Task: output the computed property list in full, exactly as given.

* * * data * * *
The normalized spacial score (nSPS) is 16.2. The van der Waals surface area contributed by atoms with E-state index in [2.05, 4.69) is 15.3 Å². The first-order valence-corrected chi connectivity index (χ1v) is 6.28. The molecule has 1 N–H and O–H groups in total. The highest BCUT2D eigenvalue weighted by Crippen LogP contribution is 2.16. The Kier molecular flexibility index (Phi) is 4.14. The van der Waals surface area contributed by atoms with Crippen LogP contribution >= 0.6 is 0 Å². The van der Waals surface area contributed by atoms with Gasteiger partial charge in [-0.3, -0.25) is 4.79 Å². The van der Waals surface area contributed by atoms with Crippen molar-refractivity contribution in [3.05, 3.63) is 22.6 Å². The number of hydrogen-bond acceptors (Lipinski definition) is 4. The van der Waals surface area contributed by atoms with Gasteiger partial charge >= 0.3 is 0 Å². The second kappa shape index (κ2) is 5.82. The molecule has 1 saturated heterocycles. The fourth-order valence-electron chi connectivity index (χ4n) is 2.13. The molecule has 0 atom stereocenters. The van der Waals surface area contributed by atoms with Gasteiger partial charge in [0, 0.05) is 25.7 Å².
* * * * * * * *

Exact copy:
The normalized spacial score (nSPS) is 16.2. The van der Waals surface area contributed by atoms with E-state index in [2.05, 4.69) is 15.3 Å². The first-order valence-corrected chi connectivity index (χ1v) is 6.28. The molecule has 1 N–H and O–H groups in total. The highest BCUT2D eigenvalue weighted by Crippen LogP contribution is 2.16. The Kier molecular flexibility index (Phi) is 4.14. The van der Waals surface area contributed by atoms with Crippen LogP contribution >= 0.6 is 0 Å². The van der Waals surface area contributed by atoms with Gasteiger partial charge in [-0.3, -0.25) is 4.79 Å². The van der Waals surface area contributed by atoms with Crippen molar-refractivity contribution in [3.05, 3.63) is 22.6 Å². The number of hydrogen-bond acceptors (Lipinski definition) is 4. The van der Waals surface area contributed by atoms with Gasteiger partial charge >= 0.3 is 0 Å². The second kappa shape index (κ2) is 5.82. The molecule has 1 saturated heterocycles. The fourth-order valence-electron chi connectivity index (χ4n) is 2.13. The molecule has 0 atom stereocenters. The van der Waals surface area contributed by atoms with Gasteiger partial charge in [0, 0.05) is 25.7 Å².